Nancy Vogt, Editor
"Summer is over." How many times have you heard this phrase? I have heard it all summer - starting in June! Following are two examples from emails I received just this week. One read: "What a beautiful summer day! It's hard to believe it's almost over!!" The other said: "Summer is sure flying by." And an email that came in early July read: "Where oh where did June go? If anyone finds it, can you please return it? I'm not ready for the downhill slide of summer!"
As we approach the one- and two-year anniversaries of devastating windstorms that forever altered the lakes area landscape, I'm still having a hard time seeing all the downed trees and getting used to the wide open spaces.
It wasn't a huge gesture. It didn't take much thought on my part. It wasn't difficult, and it didn't take any time. As I walked into Pequot Lakes Supervalu one day, I passed a shopper in a handicapped parking spot putting her groceries into the car. "Would you like me to take your cart in?" I asked. The shopper was so grateful and thankful. We had a pleasant exchange that left my heart full and, I think, her heart full.
The house is aglow with holiday decor and lights. Presents are purchased, wrapped and placed under the Christmas tree. Cookies are baked and toffee made. Office gifts have been distributed. The decision was made not to send cards this year, so that task isn't awaiting action. All that's left is to ponder the true meaning of the Christmas season and give thanks for family and friends we'll spend time with over the next several days.
Several weeks ago, I received that phone call every parent dreads and never wants: "Mom, I hit a deer!" The call came from my oldest daughter, and she was sobbing. Of course my mind raced as I tried to comprehend the situation. I think one of the first thoughts that quickly flitted through my head was, "Not again."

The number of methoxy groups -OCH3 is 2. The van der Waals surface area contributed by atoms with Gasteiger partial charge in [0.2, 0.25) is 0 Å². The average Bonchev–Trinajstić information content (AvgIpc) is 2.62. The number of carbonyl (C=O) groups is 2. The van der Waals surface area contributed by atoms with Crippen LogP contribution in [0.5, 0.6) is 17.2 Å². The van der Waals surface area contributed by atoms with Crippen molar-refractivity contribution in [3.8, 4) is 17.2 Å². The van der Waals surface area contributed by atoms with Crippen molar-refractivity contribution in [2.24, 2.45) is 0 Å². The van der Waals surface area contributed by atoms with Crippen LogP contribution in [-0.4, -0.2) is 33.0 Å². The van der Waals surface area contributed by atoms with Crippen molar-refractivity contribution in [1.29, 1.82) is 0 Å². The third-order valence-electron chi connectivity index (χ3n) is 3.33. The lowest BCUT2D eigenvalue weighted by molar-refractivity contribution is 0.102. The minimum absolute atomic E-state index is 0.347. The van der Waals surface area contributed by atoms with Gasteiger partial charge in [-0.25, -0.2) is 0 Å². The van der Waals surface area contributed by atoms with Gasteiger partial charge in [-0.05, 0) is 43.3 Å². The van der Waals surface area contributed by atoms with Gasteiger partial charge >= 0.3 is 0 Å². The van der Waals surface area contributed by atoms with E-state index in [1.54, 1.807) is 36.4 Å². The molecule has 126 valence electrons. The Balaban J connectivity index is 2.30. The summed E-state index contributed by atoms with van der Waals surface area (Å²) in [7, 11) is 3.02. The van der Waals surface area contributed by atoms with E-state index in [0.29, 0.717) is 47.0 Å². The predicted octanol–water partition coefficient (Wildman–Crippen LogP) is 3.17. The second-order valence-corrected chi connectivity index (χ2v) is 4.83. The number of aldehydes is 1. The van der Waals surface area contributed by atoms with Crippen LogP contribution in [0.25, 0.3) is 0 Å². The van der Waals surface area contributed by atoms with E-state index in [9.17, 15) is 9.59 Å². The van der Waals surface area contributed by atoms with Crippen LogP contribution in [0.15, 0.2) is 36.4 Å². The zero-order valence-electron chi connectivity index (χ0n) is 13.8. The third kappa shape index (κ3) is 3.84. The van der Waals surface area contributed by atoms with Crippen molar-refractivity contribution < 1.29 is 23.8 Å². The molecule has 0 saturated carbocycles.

In less than a week we should know who will lead our country for the next four years, as well as who will serve in judgeships, federal offices, state offices and local city council, school board and township positions. Have you done your part to be sure the best people are elected? Assuming you've educated yourself on the candidates for all offices on your ballot, it's never been easier to vote. You don't even have to wait until election day - Tuesday, Nov. 8 - any more.
Welcome to the 76th anniversary of National Newspaper Week, Oct. 2-8. This annual observance celebrates and emphasizes the impact of newspapers on big and small communities across the nation. While it may not be of interest to some people, it's vitally important to us newspaper folk. As you know, our industry has undergone numerous changes over the years, even in the 30 years I've been part of the business. From the way we gather the news, to the way we design news pages, to the way you get our news, the changes have been constant.
As anyone who reads newspapers - or watches TV, or listens to the radio, or collects mail from the mailbox, or notices billboards along the highways - knows, election season is in full swing. We voters are being bombarded with information. We read stories in the newspaper and online. We see political advertisements on TV and hear them on the radio. We pull flyers and pamphlets from our mailboxes along with the regular bills and junk mail every day. We see smiling politicians in giant size on billboards. It's up to us as voters to decide what to do with all this information.
Reflecting on my school years, I have fond memories of good ol' bus 7A. We students in the Crystal Lake neighborhood were proud to ride the Lakeville School District's only flat-faced bus. It was especially fun those few times each year when we convinced our bus driver to drive the route in reverse on the way home. I don't think that would fly these days.
What could be more fun on National S'mores Day than taking a tour of Minnesota's S'More Capital - the Whitefish Chain, conveniently located right in our own backyard? Echo Journal staff took on the challenge Wednesday, Aug. 10 (yes, that day actually was dubbed National S'mores Day). We didn't have to twist anyone's arm to participate, and it turned out to be a sugar and ice cream filled day. None of us complained about that.